I have mentioned in a previous post how 2001: A Space Odyssey dealt with this exact problem. Here we had a constant escalation that needed to climax in a sequence that defied comprehension. David Bowman is supposed to be witnessing things that are beyond all understanding. The film handled this by showing strange, meaningless patterns and colors to the viewer, ones intended to be baffling. In the book it merely describes him seeing many diverse races and cultures, which makes for considerably less impact.

There is undoubtedly a paradox here. Visual and aural mediums are quite capable of creating experiences that cannot be  captured by words. But a written story, by definition, must be captured with words.

In Once Among the Clouds I decided to take a stab at this problem by way of metaphor. Throughout the tale I describe an escalating conflict and an abundance of violence and destruction. Then, at the very end, all is overwhelmed by a towering, dark rain cloud that washes everything away.

While I was able to describe the rain cloud in detail, I did not explicitly spell out that it was meant as an embodiment of all the hate and strife. I could have, but I expect that the reader’s subconscious will make that interpretation already, and that which is perceived subconsciously often feels more legendary to us. My hope is that this round-about form of expression will therefore make the magnitude of hate and violence seem inexpressibly deep to the reader. Whether or not I succeeded is a matter of opinion, but I found it interesting to try.

 

I would like to conclude this series with a short story that attempts to weave in all three of these types of monolithic entities. I will start with a creation of unknown origins, one that becomes a being of chaos, and by that chaos establishes a skewed sense of order, which contrast will hopefully imprint an idea on the reader that feels larger-than-life. It’s a tall order, and I’m very anxious to see how it goes. Come back on Thursday to see.

Instructions Not Included: Part Four

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Part One

Part Two

Part Three

Curtis listened well, only ever asking the occasional clarifying question and otherwise taking the information in. At times he raised his eyebrows, not so much in skepticism, only surprise. He had, of course, already noticed things floating strangely through the tubes during the past few days, Gavin hadn’t done anything to try and hide them on his desk. If he had, Curtis would have noticed and confronted him about it all the sooner.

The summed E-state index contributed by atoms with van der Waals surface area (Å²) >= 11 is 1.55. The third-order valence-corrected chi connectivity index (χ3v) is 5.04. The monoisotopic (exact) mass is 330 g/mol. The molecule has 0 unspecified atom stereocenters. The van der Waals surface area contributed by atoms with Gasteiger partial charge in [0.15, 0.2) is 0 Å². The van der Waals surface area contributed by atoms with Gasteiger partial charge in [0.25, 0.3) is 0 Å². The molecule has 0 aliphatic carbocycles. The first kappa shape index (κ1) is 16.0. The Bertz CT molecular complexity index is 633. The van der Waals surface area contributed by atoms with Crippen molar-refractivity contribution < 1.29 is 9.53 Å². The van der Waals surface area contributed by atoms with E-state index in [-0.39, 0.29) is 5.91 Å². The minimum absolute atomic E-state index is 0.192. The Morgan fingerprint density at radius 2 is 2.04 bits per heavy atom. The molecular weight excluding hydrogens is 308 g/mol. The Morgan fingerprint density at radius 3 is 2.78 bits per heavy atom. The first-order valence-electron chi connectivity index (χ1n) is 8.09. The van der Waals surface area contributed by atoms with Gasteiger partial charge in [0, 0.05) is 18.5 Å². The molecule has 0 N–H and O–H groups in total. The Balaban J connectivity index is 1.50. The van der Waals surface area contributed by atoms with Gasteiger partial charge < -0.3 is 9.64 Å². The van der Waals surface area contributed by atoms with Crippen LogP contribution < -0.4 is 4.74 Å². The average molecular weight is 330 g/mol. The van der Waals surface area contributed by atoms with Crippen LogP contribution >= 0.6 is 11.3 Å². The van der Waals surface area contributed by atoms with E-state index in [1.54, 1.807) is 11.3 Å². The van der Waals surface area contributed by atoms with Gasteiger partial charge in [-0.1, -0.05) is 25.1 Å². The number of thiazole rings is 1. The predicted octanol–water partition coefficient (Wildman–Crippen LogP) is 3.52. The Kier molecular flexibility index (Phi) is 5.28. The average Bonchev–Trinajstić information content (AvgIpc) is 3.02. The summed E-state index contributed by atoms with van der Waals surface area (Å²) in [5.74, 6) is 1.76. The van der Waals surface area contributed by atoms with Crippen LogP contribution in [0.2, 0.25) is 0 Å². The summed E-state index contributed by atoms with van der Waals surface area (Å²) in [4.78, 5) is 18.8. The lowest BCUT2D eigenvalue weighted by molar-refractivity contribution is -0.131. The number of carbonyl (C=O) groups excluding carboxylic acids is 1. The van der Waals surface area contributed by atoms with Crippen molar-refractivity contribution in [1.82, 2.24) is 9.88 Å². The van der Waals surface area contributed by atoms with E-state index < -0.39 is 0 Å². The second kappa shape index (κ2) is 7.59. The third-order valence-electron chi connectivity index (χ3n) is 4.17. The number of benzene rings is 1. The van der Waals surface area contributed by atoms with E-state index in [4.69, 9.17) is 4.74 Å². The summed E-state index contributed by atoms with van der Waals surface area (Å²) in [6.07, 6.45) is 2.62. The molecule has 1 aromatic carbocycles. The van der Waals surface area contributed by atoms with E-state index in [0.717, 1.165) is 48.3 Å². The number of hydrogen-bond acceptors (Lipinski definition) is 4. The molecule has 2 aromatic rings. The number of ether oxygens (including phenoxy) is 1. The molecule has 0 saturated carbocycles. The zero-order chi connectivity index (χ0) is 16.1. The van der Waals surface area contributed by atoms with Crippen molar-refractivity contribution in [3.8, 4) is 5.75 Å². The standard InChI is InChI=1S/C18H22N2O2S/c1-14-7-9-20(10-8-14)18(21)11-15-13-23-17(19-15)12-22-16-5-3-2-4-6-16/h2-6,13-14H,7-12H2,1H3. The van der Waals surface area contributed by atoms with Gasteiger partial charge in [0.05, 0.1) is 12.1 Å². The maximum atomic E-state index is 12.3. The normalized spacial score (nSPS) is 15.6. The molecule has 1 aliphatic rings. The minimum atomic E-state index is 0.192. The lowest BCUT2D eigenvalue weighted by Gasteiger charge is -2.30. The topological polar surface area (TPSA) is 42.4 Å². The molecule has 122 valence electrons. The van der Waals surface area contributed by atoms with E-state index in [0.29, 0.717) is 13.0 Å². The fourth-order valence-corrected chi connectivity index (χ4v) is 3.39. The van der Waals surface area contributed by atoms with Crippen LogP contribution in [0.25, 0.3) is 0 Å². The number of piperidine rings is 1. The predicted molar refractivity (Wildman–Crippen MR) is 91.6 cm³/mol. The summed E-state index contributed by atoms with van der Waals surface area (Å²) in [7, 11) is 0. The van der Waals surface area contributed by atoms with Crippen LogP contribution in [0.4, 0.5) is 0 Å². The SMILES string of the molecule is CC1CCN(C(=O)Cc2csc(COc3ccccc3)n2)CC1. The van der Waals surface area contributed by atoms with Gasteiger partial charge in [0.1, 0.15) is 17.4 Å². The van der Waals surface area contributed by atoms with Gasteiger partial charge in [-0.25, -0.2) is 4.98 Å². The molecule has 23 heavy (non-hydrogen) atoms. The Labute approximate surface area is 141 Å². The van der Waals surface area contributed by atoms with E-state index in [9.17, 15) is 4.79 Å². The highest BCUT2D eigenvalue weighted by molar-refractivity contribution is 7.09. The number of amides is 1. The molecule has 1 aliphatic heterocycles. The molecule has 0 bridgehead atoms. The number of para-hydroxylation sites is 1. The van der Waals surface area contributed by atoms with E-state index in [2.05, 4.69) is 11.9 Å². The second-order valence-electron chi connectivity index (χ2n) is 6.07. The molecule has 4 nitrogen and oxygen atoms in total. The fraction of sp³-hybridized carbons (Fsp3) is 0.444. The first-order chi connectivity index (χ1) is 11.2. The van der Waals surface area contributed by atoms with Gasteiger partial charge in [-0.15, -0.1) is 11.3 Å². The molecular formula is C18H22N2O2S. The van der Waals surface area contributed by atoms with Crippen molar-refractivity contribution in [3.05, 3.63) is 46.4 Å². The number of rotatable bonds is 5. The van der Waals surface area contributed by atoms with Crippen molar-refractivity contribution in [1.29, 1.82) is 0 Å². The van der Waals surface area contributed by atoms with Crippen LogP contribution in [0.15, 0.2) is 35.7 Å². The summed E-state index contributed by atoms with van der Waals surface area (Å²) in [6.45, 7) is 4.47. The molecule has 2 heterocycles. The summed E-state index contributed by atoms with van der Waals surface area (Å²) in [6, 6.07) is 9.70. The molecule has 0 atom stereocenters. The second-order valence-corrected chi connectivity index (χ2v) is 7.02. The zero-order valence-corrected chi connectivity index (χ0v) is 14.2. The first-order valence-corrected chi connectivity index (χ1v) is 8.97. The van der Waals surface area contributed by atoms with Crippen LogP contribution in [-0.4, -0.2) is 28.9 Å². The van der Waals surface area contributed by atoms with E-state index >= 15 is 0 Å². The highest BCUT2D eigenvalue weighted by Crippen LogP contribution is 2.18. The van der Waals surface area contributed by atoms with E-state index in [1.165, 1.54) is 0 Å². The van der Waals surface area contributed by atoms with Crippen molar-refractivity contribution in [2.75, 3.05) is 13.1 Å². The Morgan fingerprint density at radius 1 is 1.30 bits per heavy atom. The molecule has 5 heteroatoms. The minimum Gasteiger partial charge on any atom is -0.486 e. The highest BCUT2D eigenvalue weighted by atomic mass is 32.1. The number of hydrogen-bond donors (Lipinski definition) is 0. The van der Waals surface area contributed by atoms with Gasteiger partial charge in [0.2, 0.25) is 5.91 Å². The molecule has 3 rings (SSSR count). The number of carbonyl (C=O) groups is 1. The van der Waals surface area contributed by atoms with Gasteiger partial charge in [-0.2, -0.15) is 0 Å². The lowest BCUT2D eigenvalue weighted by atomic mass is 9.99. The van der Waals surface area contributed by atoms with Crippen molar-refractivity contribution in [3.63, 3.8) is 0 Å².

“So it’s not just some art thing,” Curtis concluded after Gavin closed his notebook. “It’s a…machine of some kind.”

“Yeah, I guess so. I hadn’t really thought of that.”

“But we still don’t know what it’s for.”

“No…does it matter though?”

“What do you mean?”

“I mean I think if it did something useful that would be really cool…but really I just like playing with it and finding new things about it.”

“Hmm…yeah, that’s why you were able to keep playing with it after I got bored. Maybe if I started helping out now I’d just make you frustrated by trying to make it do something?”

“I dunno…maybe,” Gavin felt bad saying it, but it was the truth.

“No, it’s cool,” Curtis started to move away.

“No wait,” Gavin said suddenly again. “I have an idea. If we can find a way to grow discs, then we could recreate everything. Make two sets of it all.”

“Each have our own copy,” Curtis grinned.

“Exactly. Play with it exactly how we want and neither one of us feels frustrated.”

“Do you really think we can grow a disc?”

“I mean I haven’t tried, but I’ve already been able to get it to do all these other things. It seems like there oughta be a way.”

“What are some of your ideas?” Curtis sat back down in the seat, lifting one of the islands to take a closer look.

“Well I know I can make a whole rod with clay, so what if I had an already-completed rod in there, and then I made a clay disc at the end of it. So I feed the tube, it makes the black stuff, the black stuff moves down the rod, and start changing the clay into a disc.”

“Yeah, yeah, good idea. But that clay will have to hold its shape for days.”

“Oh shoot, I hadn’t thought of that.”

“Here hand me that disc. Look we’ll just lay the clay out flat on top of it. It’ll support its shape. And maybe each day we have to touch it up a little bit…”

The two boys kept chatting away, feeding off of one another’s energy late into the night.

Neither of the two boys knew at the time how endless the project would be. It was probably for the best, or else even Gavin might have balked at the commitment. The fact was it would be years of experimentation and discovery, each of them with their own set, each of them doing their own tests and sharing notes whenever they found anything exciting.

It was usually Gavin who would make a new breakthrough, like when he discovered how a series of islands could be combined as nodes around a larger shell, allowing for more massive structures to be built.He further discovered that these larger shells could be used as nodes for something larger, and so on and so on, recursively increasing the scope to any dimension required. If they had had the space for it, they could have built a tube the size of the an airport terminal, the material never buckled under its own weight.